Those worried about the film’s status as a reboot can set their fears aside: the “Star Trek” universe we know still exists and is lovingly referenced throughout the film, even though Abrams’ interpretation takes every opportunity it can to set itself apart as a whole new entity. Nowhere is this more apparent than in the inclusion of Nimoy’s Spock in the movie, a love letter to the fans and the original series, but also providing a means for the baton to be passed to the new crew. In this light, Quinto’s turn as a younger Spock is especially good, breathing new depths into a character while still being recognisable, and managing to hold his own when sharing screen time with Nimoy. 

The rest of the cast are equally good, with Pine stepping into the shoes of James Kirk and proving himself worthy of the name while still giving a rebellious (and more youthful) edge to the character little seen before. The only casting that never quite works is Simon Pegg’s turn as engineer Scotty, whose character is played for pure comic relief. It’s an uncomfortable (but thankfully brief) addition to a movie that manages to maintain the humour (and even, in some places, the camp) of the original series, but that also knows when to take itself seriously and apply the tension.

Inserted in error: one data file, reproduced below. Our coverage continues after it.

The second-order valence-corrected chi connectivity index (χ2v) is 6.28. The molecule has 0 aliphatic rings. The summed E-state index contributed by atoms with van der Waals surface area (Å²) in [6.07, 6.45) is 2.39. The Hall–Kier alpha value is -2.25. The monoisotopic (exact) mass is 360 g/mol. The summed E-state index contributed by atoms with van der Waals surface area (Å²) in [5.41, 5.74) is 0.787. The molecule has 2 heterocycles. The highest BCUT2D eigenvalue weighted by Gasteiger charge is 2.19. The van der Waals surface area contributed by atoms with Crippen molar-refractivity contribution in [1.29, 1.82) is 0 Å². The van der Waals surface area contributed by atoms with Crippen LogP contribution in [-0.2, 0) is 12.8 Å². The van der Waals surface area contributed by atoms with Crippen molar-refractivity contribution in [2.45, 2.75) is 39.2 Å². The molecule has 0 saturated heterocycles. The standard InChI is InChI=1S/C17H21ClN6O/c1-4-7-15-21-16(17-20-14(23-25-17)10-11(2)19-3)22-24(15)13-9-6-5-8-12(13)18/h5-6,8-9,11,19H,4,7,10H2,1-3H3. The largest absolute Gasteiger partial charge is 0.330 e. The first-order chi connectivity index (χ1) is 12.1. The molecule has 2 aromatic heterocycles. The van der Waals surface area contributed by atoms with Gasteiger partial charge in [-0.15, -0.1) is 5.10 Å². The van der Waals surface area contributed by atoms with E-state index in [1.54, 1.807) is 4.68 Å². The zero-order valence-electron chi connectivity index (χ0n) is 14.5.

And apply it does, with the action of “Star Trek” rarely letting up after its opening introductions. At a running time of two hours, it seems much shorter than that, and the effects are consistently impressive: from space battles to make-up, all come together to make “Star Trek” one of the better sci-fi films to grace our screens in recent years, and easily the best “Star Trek” movie to ever carry the name.